Female Chefs In South Africa: Epice’s Charné Sampson
It’s Women’s Month and given that we love food, we want to celebrate the powerful female chefs of South Africa. These women represent what it means to rank their own needs second or even third by facing obstacles under high pressure, working long hours, and getting a few cuts and burns that comes with working in a kitchen. We want to thank these female chefs for continuing to push their restaurants to top-tier status and for sharing their passion for food with us.
Celebrating Women In The Food Industry- Charné Sampson
In the fourth instalment of our Women’s Month series, we spoke to Charné Sampson, Head Chef at Epice Restaurant. At the young age of 16, Charné started making novelty cakes for friends and family which developed into a little business. Charné then went on to study at Silwood School of Cookery, where she excelled and entered numerous competitions. In her second year at Silwood, she was able to hone in her skills by working at La Colombe, Waterkloof, Myoga, and The Test Kitchen to name a few.
The art that Charné creates using food as a medium became evident in dishes she experimented with while fulfilling her role as Sous Chef at La Colombe. She was offered to explore the concept of developing layers with spice on a trip to India 2019. And on returning the hard work began as Head Chef of Epice in Franschhoek.
Interview with Chef Charné Sampson
Why did you become a chef?
I started baking novelty cakes from the age of 16; seeing the satisfaction after delivering a novelty or specialised cake to someone made me happy. I then went to culinary school (Silwood) straight after high school, where I fell in love with cooking and baking even more and the rest is history.
When are you happiest at work?
When the team is all excited to be there, prepping to a good tune and everyone is just jamming. Having a laugh, and of course, a good staff chow when all the staff can sit together and enjoy a meal.
What’s the most valuable attribute of being a great chef?
Absolute passion for what you do. There are a lot of sacrifices; the long hours, missing some birthdays, Christmas or other events. You need to keep your staff motivated to keep them doing better, I’ve found that when staff can see that you’re happy and really passionate about what you’re doing, it makes them want to stay and be better.
What has been your most meaningful, memorable meal?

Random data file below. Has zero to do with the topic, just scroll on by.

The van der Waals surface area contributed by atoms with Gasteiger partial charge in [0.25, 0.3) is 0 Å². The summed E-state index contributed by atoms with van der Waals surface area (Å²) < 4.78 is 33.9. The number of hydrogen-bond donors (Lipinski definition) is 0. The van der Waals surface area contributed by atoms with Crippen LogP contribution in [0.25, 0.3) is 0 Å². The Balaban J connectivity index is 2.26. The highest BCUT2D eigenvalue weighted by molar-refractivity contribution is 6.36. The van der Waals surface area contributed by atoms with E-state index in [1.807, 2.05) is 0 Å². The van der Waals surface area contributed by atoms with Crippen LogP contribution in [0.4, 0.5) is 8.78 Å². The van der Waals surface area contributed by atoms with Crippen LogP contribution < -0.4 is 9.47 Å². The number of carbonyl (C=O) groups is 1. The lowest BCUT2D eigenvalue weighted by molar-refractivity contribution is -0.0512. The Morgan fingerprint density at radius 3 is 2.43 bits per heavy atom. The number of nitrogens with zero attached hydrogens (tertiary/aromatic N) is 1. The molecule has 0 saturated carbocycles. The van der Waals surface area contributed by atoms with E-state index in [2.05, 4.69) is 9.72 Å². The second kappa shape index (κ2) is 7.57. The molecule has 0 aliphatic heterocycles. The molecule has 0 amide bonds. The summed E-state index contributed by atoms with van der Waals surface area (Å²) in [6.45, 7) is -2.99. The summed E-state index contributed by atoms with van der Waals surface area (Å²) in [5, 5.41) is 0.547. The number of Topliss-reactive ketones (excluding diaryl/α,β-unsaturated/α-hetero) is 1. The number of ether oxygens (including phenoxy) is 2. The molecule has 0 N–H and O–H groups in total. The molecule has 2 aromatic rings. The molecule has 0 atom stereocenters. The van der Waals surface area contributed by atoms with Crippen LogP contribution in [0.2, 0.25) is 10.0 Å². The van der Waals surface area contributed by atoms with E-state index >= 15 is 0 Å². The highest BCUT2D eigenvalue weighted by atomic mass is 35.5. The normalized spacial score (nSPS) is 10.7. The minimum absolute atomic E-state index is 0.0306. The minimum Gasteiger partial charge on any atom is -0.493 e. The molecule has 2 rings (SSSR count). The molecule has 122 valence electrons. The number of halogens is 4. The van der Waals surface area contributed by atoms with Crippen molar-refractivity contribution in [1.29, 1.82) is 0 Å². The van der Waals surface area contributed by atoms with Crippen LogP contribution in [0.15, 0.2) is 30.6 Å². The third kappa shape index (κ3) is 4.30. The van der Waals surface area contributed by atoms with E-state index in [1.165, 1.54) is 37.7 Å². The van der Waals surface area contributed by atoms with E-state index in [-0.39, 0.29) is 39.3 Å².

I would have to say potjiekos (made by my grandmother) with rice and pickled beetroot. This was one of my first memories of layers of flavour in food that I can remember. Als,o when my gran made her famous potjiekos, it was often accompanied by good company with the whole family getting together, which meant lots of chatting and noise, but as soon as everyone started eating, all you heard was silence -that’s when you knew the food was good.
How does your personal heritage feature in your food?
In terms of Heritage, the spices throughout the menu, trying to include Cape Malay flavours and leave with a memory of good food and service.
With regards to style, more of a home feel to the food, executed in fine dining style.
What’s the most valuable thing you have learnt in the kitchen that translates in your life outside of the kitchen?
Life’s too short to hold a grudge about what someone said in the heat of service, talk about it and sort it out before it creates an uncomfortable environment. The saying “failing to plan is planning to fail” is something to live by when starting your day at work, as this will somewhat ensure a successful day, however, everything might not work out exactly as planned, so adapt and improvise, find a way to make it work and stay positive.
What has been your experience during lockdown and how have you had to evolve your business/kitchen.
We’ve unfortunately remained closed, but are hoping to re-open in October.
There are a lot of differing opinions about “Best Female Chef” awards versus awards that recognise achievements in the industry with no gender attached, with good arguments for both sides – do you have an opinion on this?
Hopefully, one day awards like this will be solely for the good food not about gender or politics. In my opinion cooking and flavour combinations are based on feelings and personal experiences that we all, as human beings, have throughout or lives. As long as people choose to eat at the restaurant and enjoy my food and the flavours, I am happy.
Why is it important to have women in the field?
As we all know, the chef industry has been predominantly male, but this is slowly but surely changing. I think it’s especially important to have women in the industry to help uplift and support each other where possible. Being in a more senior position such as Head Chef, Sous Chef or Pastry Chef is an accomplishment and this encourages women from all fields of work to see that its possible to reach these positions and be successful, and to not give up.
What is the future for female chefs in SA?
Hopefully, more females will be interested in the industry and not be intimidated by the male-dominated nature of the business. We are fortunate to live in South Africa, which is no stranger to positive change and our industry can only grow with an increase in positive mindsets all round.
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